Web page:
Sunday, November 4, 2012

Pressure on the Videographer

Videographers and video editors in today’s society have a lot of pressure put on them, and not just professionals, but amateur videographers as well.  Professional videographers and editors are pressured by their companies to put out a good product that people will enjoy.  Amateur videographers who post on sites like YouTube want to have videos that will receive a high number of views because often times they can be paid for ads on their videos based on the number of times the video is viewed.

I’m going to have you do a little self-conducted experiment.  I’m going to have you view two different videos, then answer a few questions about them after.

Which of those videos was more informative?
Which did you learn more from? 
Which was more entertaining? 
Which would you watch again?  Wait… there are some people out there who love politics, so let me reword that…. Which would you show to your friends if looking to entertain them? 
Finally, which of these videos would get more views on a site like YouTube?

Since most of those questions are opinions, I can only give you the correct answer to the final one: At the time of this blog post, President Obama’s rendition of “Call Me Maybe” has 30,436,286 views and his Homeland Security Address has 944.  That’s .01% the amount of views the “Call Me Maybe video has.  Now, you might be thinking, “oh, he picked the Homeland Security Address because it doesn’t have many views!  I actually picked it because it was put onto YouTube just 13 days after the “Call Me Maybe” video.

When it comes to the informative aspect of the videos, the Homeland Address is extremely factual. It isn’t intended to be entertaining, but instead informative.  The “Call Me Maybe” rendition has nothing informational in it, and is instead intended to be entertaining.  This is because often times the majority of the population is more interested in being entertained than they are in being well informed citizens.  This is why we often find ourselves watching ABC, Disney, MTV or USA rather than CSPAN or even CSPAN-2.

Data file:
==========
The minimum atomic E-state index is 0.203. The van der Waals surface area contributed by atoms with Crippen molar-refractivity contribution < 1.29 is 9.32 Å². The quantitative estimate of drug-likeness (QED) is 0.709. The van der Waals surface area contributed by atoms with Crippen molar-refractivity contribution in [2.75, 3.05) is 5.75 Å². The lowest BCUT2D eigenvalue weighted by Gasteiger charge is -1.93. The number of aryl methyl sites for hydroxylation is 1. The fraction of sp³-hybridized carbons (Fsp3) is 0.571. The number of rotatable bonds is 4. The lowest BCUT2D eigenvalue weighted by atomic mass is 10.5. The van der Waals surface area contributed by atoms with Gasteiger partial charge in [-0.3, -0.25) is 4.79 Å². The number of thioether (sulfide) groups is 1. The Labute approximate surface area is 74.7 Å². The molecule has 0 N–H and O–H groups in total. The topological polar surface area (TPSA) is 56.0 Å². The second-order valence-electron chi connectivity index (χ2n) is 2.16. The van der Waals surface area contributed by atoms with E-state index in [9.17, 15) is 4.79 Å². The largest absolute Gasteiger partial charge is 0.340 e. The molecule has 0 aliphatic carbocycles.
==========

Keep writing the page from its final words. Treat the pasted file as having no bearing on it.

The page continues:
This is adding to the polarization problem in the USA.  Since people care more about entertainment than learning the facts, not only are they watching more of the spoof/comedy videos, but it’s also likely that those videos (mixed with a little bit of polarized news such as MSNBC or FOX News) are their only source of information on the candidates.  Since they aren’t getting very much unbiased, informative information on the candidates, they tend to become biased toward whatever candidate their news source is biased toward.

There have been lots of situations where videos have been taken out of context or reedited to seem like something they’re not.  As Aaron Hess said in our interview, the editing process allows for a sense of credibility.  The author can make it seem like they were right there, so everything happening in the video must be taken the way it appears. 

Hess also suggested that the only real solution for this problem is to get people to read their news instead of watching it.  Since there are also polarized news readings, Hess also suggests that people seek out news sources that counter their beliefs.  (If they are a regular New York Times reader, they should try reading the Wall Street Journal.)

Since it is unlikely that all video-based news will simply cease to exist, it’s likely that we will never find a solution.  While it is very tempting to work towards a moderate political state, I too benefit from ads based on views on YouTube, so with most of the population, I’ll continue to go for entertaining.

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